a form of land tenure under which land as a condition of production is separated from the landowner. Although he does not participate in the process of production, the landowner receives the monetary income. Absentee landowning arises with the decay of feudalism and the appearance of commodity-money relations; it acquires great socioeconomic importance under capitalism, especially in the era of imperialism. Under these conditions, the development of absentee landowning is connected first with the separation of property in land and land as a means of production (when property in land is turned into simple title-bearing rent). Second, it is connected with the separation of capital as property and capital as function (when the absent owner of the land and the capital hires a manager to administer his farm and receives both rent and profit from it). In both cases, the absentee landowner receives unearned income, the source of his parasitic existence. This means that land incomes are drawn away from the sphere of agricultural production, which was one reason for the protracted lag of agriculture behind other branches of the capitalist economy. In the USA, for example, the proportion of land rented out by absentee landowners constitutes two-thirds of all the land area rented out. In 1963, 69 percent of the total rental payments went to absentee landowners. Absentee landowning is enormously important in Latin America, Asia, and Africa, where it is an integral part of the total system of feudal and semifeudal agricultural relations and of latifundium. In a number of Latin American countries, up to 90 percent of the large landowners are absentees. The communist and workers’ parties of many countries have made the expropriation of land belonging to absentee landowners the main task of the parties’ agrarian programs.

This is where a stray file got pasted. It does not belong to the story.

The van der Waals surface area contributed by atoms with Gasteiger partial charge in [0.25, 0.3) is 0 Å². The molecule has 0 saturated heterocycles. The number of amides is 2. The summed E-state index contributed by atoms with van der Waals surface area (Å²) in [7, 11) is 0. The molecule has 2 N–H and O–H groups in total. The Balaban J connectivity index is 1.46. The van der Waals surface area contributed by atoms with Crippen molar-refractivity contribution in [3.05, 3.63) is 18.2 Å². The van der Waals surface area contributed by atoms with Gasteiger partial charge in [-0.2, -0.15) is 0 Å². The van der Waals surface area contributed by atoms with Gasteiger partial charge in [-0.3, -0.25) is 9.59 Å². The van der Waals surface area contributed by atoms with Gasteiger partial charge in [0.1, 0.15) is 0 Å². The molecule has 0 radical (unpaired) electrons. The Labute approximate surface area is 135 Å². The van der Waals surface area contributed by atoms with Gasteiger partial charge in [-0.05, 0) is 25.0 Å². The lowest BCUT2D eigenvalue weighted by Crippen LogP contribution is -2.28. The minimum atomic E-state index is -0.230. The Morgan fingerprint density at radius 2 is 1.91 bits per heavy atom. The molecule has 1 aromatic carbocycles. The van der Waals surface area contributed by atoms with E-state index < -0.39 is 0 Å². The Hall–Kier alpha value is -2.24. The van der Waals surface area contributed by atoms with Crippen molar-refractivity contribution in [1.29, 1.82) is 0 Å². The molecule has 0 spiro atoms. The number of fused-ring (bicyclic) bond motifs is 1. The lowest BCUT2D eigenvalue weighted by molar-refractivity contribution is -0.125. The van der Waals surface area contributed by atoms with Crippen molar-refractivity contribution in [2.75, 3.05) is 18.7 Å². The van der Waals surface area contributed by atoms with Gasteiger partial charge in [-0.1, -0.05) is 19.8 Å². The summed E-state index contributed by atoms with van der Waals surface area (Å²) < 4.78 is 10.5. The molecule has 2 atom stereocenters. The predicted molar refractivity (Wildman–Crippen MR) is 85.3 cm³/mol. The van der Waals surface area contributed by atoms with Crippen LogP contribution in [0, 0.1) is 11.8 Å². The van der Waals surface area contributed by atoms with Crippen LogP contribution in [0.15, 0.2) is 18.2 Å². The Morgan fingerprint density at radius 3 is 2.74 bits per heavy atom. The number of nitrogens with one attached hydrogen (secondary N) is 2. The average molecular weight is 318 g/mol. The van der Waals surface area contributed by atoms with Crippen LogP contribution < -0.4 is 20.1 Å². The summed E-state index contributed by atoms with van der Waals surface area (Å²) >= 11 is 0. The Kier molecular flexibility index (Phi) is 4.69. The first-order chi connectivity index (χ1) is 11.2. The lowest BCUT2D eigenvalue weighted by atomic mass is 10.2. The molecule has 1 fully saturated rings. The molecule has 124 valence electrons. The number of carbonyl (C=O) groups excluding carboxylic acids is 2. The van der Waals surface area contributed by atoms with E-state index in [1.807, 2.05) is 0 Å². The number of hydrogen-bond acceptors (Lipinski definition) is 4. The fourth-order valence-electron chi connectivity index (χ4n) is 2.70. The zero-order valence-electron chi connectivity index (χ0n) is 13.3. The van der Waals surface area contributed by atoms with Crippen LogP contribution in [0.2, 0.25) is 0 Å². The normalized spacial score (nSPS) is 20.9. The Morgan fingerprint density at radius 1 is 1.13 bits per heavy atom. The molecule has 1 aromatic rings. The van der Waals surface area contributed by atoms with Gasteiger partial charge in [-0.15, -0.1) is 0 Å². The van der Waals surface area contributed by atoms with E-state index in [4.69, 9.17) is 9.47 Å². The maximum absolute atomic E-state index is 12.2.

B. P. KUZNETSOV